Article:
Set in the town of Hewell, its about a girl called Katie Wadlow. Brought up by her elderly aunt after her parents are killed. At the age of twenty four, Katie discovers that her aunt isn't her aunt, that she isn't Katie Wadlow and to top that she isn't human either. With not one, but three parties interested in capturing or killing her for different reasons her life is on the line, several times.
You can see where the different points of view come in. There is violence, having someone's face ripped off is always a winner. And before you ask, no sex in this one.
I'd like to thank Trish for given me an idea for the cover if I decide to independantly publish. I remain on the fence on whether to approach traditional publishers/literary agents with this one. Not sure whether I'm tough enough to be let down again. I still have my Shrine to Rejection in the study consisting of the 80+ Thank you, but, rejection letters. "Thank you, but no." "Thank you, but this is not something we feel can represent." "Thank you, but... Good luck submitting elsewhere." Maybe a good title for book two, if there is a series. I'll keep it in mind. Thank you, but...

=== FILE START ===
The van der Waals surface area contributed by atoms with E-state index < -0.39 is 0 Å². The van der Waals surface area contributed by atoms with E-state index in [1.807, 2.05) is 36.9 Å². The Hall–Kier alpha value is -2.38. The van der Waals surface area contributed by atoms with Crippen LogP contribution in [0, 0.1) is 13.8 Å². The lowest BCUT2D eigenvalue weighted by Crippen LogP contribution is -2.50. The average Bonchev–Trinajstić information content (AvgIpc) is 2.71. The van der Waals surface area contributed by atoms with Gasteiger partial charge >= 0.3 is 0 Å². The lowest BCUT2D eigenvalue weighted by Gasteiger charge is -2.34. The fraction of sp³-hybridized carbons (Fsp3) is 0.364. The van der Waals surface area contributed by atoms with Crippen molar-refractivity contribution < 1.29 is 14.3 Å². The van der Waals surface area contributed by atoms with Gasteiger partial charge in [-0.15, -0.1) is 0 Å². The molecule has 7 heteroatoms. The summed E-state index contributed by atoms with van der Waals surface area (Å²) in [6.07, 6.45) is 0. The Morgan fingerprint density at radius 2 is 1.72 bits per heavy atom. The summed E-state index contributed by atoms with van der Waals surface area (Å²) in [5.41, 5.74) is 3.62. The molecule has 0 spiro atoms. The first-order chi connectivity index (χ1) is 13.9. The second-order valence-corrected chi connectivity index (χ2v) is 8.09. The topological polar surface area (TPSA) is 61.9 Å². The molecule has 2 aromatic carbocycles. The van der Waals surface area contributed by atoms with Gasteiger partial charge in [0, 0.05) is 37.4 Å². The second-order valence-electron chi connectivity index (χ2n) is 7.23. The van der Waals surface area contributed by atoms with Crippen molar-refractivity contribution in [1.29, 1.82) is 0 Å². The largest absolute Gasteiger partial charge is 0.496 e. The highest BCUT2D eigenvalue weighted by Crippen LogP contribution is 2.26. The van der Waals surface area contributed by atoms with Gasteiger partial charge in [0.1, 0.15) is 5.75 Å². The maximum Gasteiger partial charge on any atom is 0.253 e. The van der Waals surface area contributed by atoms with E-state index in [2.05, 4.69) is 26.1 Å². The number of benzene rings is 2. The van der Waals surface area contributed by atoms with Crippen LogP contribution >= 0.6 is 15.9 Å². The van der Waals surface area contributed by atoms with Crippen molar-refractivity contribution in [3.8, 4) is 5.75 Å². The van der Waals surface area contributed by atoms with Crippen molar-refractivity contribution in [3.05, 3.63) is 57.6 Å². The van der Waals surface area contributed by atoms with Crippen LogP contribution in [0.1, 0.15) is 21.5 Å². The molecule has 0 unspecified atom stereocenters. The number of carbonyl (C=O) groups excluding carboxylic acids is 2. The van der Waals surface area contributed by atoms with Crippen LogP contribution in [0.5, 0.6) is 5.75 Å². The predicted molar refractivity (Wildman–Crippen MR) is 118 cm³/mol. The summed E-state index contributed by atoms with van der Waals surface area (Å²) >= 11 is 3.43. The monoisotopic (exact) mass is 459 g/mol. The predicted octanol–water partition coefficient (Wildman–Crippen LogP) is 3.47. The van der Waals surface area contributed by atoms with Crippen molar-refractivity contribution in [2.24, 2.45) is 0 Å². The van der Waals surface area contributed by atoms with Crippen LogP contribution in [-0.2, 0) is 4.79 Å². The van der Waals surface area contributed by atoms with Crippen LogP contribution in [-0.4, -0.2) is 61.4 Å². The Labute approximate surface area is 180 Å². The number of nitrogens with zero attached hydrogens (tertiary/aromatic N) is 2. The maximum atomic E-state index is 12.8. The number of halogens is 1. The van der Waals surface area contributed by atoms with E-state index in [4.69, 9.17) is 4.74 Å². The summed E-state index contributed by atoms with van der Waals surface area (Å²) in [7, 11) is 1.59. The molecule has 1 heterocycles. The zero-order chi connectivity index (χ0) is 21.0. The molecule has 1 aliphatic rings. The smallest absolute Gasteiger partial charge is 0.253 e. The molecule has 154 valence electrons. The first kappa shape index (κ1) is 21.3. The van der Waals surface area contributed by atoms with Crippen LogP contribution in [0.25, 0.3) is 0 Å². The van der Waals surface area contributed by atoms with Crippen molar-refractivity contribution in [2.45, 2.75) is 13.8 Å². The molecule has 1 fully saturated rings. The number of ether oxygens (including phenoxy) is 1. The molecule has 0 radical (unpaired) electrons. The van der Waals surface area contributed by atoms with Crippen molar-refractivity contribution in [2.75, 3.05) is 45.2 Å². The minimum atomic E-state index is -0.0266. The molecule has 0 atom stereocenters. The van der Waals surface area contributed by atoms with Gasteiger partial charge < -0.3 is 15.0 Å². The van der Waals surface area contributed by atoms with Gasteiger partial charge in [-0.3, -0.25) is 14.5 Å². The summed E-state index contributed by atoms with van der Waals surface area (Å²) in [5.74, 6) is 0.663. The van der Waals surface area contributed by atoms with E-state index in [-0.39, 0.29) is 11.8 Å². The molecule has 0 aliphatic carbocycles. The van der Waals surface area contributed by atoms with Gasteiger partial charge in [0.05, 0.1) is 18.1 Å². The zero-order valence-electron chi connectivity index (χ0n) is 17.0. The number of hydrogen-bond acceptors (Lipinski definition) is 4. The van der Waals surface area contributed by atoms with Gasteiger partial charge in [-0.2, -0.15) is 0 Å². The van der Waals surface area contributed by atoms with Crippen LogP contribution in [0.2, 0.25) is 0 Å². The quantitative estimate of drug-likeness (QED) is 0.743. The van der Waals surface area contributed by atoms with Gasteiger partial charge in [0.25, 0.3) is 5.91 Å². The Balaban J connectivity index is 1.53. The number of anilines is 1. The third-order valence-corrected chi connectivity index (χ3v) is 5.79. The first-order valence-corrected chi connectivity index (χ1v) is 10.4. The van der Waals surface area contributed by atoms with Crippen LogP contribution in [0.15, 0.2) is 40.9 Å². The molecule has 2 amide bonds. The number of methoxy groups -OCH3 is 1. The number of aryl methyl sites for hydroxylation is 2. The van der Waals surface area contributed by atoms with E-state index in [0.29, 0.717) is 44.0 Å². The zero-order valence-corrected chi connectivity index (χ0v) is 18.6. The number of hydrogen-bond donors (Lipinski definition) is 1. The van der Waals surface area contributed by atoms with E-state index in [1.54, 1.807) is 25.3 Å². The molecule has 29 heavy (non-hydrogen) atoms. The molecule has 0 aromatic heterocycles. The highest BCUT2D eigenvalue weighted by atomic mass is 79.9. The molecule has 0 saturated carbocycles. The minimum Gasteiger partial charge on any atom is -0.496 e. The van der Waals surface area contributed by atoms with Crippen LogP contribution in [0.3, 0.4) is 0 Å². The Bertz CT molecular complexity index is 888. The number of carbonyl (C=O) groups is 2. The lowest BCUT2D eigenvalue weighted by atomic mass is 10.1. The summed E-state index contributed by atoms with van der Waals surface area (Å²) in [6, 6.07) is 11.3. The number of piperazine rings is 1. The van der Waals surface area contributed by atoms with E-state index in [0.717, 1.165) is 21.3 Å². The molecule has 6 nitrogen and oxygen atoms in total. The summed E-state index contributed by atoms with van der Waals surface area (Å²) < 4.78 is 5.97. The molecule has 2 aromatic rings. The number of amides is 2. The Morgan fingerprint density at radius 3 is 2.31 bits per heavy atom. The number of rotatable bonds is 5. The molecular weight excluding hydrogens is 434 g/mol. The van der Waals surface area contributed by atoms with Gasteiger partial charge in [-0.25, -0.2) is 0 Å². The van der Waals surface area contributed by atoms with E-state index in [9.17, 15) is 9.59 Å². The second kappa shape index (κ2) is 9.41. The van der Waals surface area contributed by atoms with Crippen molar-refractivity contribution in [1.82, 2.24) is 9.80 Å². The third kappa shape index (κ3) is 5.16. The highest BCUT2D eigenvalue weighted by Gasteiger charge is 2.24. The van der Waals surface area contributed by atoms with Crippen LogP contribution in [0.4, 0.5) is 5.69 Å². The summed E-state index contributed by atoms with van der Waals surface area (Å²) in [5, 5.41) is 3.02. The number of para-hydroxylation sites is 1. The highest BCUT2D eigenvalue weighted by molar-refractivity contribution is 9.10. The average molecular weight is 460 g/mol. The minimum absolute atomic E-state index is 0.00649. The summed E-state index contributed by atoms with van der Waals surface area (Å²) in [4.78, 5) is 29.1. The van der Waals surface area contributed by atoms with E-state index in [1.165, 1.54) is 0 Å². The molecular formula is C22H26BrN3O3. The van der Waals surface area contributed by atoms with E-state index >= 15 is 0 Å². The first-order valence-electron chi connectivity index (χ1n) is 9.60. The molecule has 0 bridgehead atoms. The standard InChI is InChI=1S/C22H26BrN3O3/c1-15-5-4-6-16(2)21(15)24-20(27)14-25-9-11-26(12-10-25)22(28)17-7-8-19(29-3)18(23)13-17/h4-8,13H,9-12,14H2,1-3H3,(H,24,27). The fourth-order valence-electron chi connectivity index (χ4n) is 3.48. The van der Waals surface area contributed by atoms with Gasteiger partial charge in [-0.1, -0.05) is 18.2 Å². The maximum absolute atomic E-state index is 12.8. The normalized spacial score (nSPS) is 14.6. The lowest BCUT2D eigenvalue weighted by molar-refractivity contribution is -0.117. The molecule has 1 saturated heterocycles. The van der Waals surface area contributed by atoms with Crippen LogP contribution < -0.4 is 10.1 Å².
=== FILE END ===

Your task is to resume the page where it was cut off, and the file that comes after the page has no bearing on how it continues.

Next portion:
It's days like this that make you feel good. No, make you feel great. For an event to be a success several things need to happen. People need to commit to your vision, they have to stay engaged and they have to follow the dream that started in your own head.